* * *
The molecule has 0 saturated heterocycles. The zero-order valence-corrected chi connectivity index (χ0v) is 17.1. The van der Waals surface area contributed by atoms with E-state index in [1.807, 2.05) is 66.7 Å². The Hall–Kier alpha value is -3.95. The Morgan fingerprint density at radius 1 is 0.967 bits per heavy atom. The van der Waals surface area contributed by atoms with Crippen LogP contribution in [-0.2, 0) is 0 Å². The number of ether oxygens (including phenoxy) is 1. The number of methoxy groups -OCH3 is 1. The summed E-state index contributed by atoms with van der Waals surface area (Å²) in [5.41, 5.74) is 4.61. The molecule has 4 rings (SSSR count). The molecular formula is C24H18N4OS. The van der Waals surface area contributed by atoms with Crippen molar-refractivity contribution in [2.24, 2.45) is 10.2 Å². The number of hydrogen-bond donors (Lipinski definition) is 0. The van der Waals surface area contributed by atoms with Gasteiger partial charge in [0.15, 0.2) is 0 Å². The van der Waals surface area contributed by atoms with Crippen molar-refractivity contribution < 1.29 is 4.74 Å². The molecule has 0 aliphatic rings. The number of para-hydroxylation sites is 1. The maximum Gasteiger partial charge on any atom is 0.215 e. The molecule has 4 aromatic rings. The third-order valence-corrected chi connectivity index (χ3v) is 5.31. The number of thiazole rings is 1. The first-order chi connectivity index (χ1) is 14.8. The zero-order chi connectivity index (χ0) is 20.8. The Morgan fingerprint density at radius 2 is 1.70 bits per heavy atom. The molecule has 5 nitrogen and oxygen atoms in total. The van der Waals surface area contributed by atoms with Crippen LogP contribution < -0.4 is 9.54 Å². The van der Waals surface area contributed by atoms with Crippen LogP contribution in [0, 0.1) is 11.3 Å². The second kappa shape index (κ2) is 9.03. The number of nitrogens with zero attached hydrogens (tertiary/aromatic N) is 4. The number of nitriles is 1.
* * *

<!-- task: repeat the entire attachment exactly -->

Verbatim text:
The molecule has 0 saturated heterocycles. The zero-order valence-corrected chi connectivity index (χ0v) is 17.1. The van der Waals surface area contributed by atoms with E-state index in [1.807, 2.05) is 66.7 Å². The Hall–Kier alpha value is -3.95. The Morgan fingerprint density at radius 1 is 0.967 bits per heavy atom. The van der Waals surface area contributed by atoms with Crippen LogP contribution in [-0.2, 0) is 0 Å². The number of ether oxygens (including phenoxy) is 1. The number of methoxy groups -OCH3 is 1. The summed E-state index contributed by atoms with van der Waals surface area (Å²) in [5.41, 5.74) is 4.61. The molecule has 4 rings (SSSR count). The molecular formula is C24H18N4OS. The van der Waals surface area contributed by atoms with Crippen molar-refractivity contribution in [2.24, 2.45) is 10.2 Å². The number of hydrogen-bond donors (Lipinski definition) is 0. The van der Waals surface area contributed by atoms with Gasteiger partial charge in [0.15, 0.2) is 0 Å². The van der Waals surface area contributed by atoms with Crippen molar-refractivity contribution < 1.29 is 4.74 Å². The molecule has 0 aliphatic rings. The number of para-hydroxylation sites is 1. The maximum Gasteiger partial charge on any atom is 0.215 e. The molecule has 4 aromatic rings. The third-order valence-corrected chi connectivity index (χ3v) is 5.31. The number of thiazole rings is 1. The first-order chi connectivity index (χ1) is 14.8. The zero-order chi connectivity index (χ0) is 20.8. The Morgan fingerprint density at radius 2 is 1.70 bits per heavy atom. The molecule has 5 nitrogen and oxygen atoms in total. The van der Waals surface area contributed by atoms with Crippen LogP contribution < -0.4 is 9.54 Å². The van der Waals surface area contributed by atoms with Crippen LogP contribution in [0, 0.1) is 11.3 Å². The second kappa shape index (κ2) is 9.03. The number of nitrogens with zero attached hydrogens (tertiary/aromatic N) is 4. The number of nitriles is 1.